Resumen: La Agencia Americana de Control de Alimentos y Medicamentos (FDA) ha destacado que la prescripción de remdesivir debe ser prudente con pacientes con tasa de filtración glomerular estimada (TGFe) < 30; además, algunos estudios informaron del riesgo de reacciones adversas renales. La información disponible sobre el perfil de seguridad renal, en el caso del remdesivir, es limitada. Por ello, analizamos las reacciones adversas renales y urinarias atribuidas al remdesivir e notificadas en una extensa base de datos abierta de farmacovigilancia. Obtuvimos las notificaciones de remdesivir y otros medicamentos usados para tratar la COVID-19 (tocilizumab, hidroxicloroquina, lopinavir/ritonavir) registrados el 30 de septiembre de 2020 por el Sistema de Notificación de Eventos Adversos de la FDA (FAERS). Analizamos las odds ratios informadas (RORs) en el caso de informes de eventos adversos renales y urinarios adversos relacionados con el remdesivir y otros medicamentos. En el FAERS, encontramos 2.922 notificaciones de remdesivir registradas como medicament sospechoso usado en COVID-19. De estos, habían 493 con efectos renales y urinarios adversos (16,9%). Los efectos adversos más frecuentes fueron lesiones renales agudas (338; 11,6%), insuficiencia renal (86; 2,9%), y fallo renal (53; 1,8%). Frente a hidroxicloroquina, lopinavir/ritonavir, o tocilizumab, el uso de remdesivir se asoció con un riesgo mayor de notificar alteraciones renales y urinarios, independientemente del género y edad de los pacientes (2,53; IC95%: 2,10-3,06). La ROR permaneció significativo al restringir el análisis a la hidroxicloroquina (4,31; IC95%: 3,25-5,71) o tocilizumab (3,92; IC95%: 2,51-6,12). Nuestros resultados corroboran datos previos, algo que podría ser extremadamente útil para los profesionales de la salud que decidan usar este nuevo antiviral para tratar la COVID-19, sobre todo conociendo su baja eficacia.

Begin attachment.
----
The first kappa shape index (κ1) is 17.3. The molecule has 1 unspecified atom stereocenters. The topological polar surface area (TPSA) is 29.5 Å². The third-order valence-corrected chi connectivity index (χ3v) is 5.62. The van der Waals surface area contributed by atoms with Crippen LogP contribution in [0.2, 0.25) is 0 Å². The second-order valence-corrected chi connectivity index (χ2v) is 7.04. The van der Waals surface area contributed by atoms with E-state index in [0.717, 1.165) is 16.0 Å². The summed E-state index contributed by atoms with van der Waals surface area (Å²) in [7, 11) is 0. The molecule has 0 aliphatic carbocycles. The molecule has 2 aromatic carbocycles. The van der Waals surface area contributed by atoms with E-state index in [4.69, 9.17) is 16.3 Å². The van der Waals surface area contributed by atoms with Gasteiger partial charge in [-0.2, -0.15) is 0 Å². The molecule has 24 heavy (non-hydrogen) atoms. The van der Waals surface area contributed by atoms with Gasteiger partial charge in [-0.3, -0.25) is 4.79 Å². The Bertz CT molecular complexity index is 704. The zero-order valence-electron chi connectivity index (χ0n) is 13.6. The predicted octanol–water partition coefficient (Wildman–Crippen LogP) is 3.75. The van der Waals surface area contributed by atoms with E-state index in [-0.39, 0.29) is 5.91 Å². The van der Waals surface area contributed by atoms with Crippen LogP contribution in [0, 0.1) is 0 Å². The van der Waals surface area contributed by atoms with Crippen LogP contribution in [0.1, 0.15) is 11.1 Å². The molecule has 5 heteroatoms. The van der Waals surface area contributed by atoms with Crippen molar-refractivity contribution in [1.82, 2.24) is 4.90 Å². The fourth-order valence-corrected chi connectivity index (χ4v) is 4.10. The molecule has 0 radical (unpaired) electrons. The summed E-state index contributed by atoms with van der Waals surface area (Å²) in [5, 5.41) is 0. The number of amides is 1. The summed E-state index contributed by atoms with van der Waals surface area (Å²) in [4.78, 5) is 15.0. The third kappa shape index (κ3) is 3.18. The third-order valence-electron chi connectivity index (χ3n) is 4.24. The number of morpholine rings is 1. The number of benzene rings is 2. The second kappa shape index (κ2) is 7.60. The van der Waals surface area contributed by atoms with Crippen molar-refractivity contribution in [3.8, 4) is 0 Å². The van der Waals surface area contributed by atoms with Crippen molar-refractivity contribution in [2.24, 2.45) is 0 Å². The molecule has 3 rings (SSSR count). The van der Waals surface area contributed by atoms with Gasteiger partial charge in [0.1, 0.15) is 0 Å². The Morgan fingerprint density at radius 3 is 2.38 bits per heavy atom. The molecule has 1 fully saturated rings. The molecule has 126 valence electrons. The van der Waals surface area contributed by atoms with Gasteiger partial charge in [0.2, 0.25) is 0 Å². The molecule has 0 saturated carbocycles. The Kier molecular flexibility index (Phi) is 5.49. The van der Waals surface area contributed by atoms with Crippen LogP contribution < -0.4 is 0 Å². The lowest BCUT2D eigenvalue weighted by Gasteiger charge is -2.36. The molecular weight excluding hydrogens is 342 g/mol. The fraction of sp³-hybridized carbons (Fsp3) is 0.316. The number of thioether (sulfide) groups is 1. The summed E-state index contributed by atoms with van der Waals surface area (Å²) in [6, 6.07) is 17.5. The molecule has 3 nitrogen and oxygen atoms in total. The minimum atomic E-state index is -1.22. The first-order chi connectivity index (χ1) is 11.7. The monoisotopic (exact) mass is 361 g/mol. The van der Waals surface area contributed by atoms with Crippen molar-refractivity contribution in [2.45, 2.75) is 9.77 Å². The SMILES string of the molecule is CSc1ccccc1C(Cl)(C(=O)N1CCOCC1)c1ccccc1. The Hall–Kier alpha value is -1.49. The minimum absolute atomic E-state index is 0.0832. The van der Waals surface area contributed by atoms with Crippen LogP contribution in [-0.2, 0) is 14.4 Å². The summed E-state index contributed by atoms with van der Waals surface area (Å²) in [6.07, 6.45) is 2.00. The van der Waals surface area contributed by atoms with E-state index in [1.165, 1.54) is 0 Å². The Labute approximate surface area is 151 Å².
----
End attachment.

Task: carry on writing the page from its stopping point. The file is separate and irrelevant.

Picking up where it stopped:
Subject(s)
Humans , Pharmacovigilance , COVID-19/drug therapy , Brazil , Adenosine Monophosphate/analogs & derivatives , Adverse Drug Reaction Reporting Systems , Alanine/analogs & derivatives , SARS-CoV-2 , Kidney
17.
Acta Biomed ; 92(S6): e2021487, 2021 10 19.
Article in English | MEDLINE | ID: covidwho-1503980

ABSTRACT

BACKGROUND AND AIM: The urgency of having rapidly safe and efficient COVID-19 vaccines called for the need to shorten trial phases, reduce sample sizes, and speed-up the approval process by the regulatory Agencies. In light of this, monitoring adverse effects (AEFI) (both immediate and at medium-long term) become of great importance. Aim of this cross-sectional study was to explore the associations between several factors and risk of immediate AEFI. METHODS: Data come from the electronic dataset developed ad hoc to record demographic data, anamnesis and data related to immunization, set-up in the mass vaccination site in Novegro (Milan). Novegro mass vaccination site was one of the mass vaccinations sites with the highest flow in Lombardy Region, with a maximum capacity of 5,000 vaccinations/day. The center opened in April 2021 and closed the 1st of August 2021. A multivariable logistic regression model was used. Odds ratios adjusted (aOR) for age and sex are presented. Statistical significance was set at p<0.05. Analyses were conducting using STATA. RESULTS: Among the total of 314,671 subjects vaccinated, 0.5% developed an immediate AEFI, on average 17.0 ± 0.43 minutes after the administration. The three most frequent AEFI recorded were vagal response (30%), anxiety reaction (24%) and dizziness (21%). AEFI were more frequently observed among women [aOR= 2.24 (95%CI= 2.00 - 2.50)], and those with at least one previous disease [aOR= 1.47 (95%CI= 1.22-1.76)]. CONCLUSIONS: In conclusion, AEFI were less likely to occur for increasing age and after the second dose. Results from this large, complete and representative sample population regarding enrich the interesting scientific debate on potential adverse events following COVID-19 immunization.


Subject(s)